Chanelle Andrews, Hey Mama LPC Owner
Teaching isn’t easy.
But, like, you already know this.
Still, I thought I’d start off with the most obvious statement of all. And it’s even more painfully obvious now that our children are home for who knows how long, and we are charged with making sure they complete and understand every worksheet/Google doc/workbook page, etc… sent home with them.
But also, learning isn’t easy.
Trying to understand something new from someone who has learned these things years ago is frustrating. You ever have a repair person try to explain why the doodad and the whatchamacallit aren’t working together and it’s for this reason you have a bill higher than you estimated.
What’s going on now is not easy.
For any of us. Especially when you start to pile on all the responsibilities we’ve assumed since the immediate shut down of schools, workplaces, Targets (I really miss my Target. We just got a Starbucks and they make the best caramel crunch frappe.)… There has been a slew of adjustments.
And adjustments aren’t always easy. But right now they are necessary.
But back to the reason for my coming out of writing retirement: Homeschooling.
a multilevel discipline which takes years to perfect both in and out of the classroom A LOT! And there is a crap-ton of work you must do before someone unleashes you into a classroom full of children alone! There’s college and student teaching, ongoing professional developments and in-class observations; the training and learning never ends.
There are some teachers who’ve been at it for YEARS and still haven’t found that “sweet spot” which allows them to coast through smoothly each year.
After all, students, administrators, and curriculums change
So after the teachers learn, then it’s time for them to teach. Teaching includes the learning and planning, then the doing and assessing of what you’re teaching. There’s on the spot improvisation, open-ended questioning, balancing, reteaching, more learning… It goes on and on and on. Rarely does a teacher stand up in front of a class without a plan.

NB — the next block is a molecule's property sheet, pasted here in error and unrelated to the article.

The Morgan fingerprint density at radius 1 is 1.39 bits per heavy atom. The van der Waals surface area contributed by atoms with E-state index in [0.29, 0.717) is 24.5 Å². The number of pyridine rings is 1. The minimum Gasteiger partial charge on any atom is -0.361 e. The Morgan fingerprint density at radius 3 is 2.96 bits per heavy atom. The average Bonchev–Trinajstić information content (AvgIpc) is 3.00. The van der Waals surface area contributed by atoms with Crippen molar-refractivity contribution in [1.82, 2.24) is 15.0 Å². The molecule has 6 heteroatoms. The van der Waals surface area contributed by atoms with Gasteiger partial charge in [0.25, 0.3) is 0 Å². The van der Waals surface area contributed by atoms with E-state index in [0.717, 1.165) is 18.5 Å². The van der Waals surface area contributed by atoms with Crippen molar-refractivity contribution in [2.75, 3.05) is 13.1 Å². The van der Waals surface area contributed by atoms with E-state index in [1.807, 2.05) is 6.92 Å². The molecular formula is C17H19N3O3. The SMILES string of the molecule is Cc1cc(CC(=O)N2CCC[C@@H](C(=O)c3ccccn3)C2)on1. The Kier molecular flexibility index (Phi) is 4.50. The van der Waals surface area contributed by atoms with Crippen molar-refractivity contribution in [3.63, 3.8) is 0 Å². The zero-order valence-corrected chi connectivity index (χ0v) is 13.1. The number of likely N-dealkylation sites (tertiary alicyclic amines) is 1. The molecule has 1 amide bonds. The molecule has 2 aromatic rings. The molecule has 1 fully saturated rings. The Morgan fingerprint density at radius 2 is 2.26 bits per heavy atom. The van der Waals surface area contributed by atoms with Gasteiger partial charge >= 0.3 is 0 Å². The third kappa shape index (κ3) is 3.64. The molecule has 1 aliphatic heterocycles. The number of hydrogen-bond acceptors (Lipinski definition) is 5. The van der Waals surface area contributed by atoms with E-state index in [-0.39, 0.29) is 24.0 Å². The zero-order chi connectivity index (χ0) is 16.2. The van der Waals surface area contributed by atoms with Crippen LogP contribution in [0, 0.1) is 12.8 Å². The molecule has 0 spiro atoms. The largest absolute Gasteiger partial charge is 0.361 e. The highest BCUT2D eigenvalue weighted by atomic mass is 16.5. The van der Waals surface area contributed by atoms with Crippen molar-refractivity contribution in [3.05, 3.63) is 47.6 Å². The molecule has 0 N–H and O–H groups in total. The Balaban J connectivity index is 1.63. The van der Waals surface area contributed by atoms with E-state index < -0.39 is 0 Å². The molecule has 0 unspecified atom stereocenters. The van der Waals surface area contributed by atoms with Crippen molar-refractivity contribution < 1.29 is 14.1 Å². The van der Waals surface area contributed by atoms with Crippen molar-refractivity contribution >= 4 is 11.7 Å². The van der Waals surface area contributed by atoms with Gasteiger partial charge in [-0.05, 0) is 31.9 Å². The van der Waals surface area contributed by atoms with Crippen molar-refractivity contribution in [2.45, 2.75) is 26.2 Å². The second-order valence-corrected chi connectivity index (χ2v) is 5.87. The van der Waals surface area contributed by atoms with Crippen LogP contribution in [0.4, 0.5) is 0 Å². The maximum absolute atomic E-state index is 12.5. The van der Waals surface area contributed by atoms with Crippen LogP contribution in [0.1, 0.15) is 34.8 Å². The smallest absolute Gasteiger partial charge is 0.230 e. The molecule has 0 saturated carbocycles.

I mean, it does happen, but rarely.
Why am I talking about teachers again?
Oh yea. That’s right. You are probably your child’s “classroom” teacher right now, and not one of the things I’ve mentioned above has ever crossed your mind.
It took me five years of college and 10+ years of working in a classroom to understand that teaching is more than telling someone something and expecting them to understand (Re: Your repair person and the costly thingymabob that needs to be replaced). It’s a complicated profession that only those who can survive off caramel crunch frappes and good evaluations take pleasure in.
It. Is. Hard.
If you’ve found yourself thrust into the world of an impromptu educator, don’t place so much pressure on yourself to get it all right on the first try. Both you and your child. You both have been put in an impossible situation where perfection isn’t expected.
Day by day, take it a little at a time. Instead of winging it, look over what you want to work on the next day to be sure you understand it (you know I’m talking about Common Core math right???). And if you don’t get it, hakuna matata! Contact your child’s teacher. Chances are the first time they saw it they had some questions too!
Homeschoolers make this education thing look easy because they’ve had on the job training day in and day out. This was their routine before it became EVERYONE’S routine. In this, and every situation, we aren’t in the Parenting Olympics. We’re all taking this thing day by day.
In the meantime, take it easy on yourself and know you will truly get an A for effort just for trying.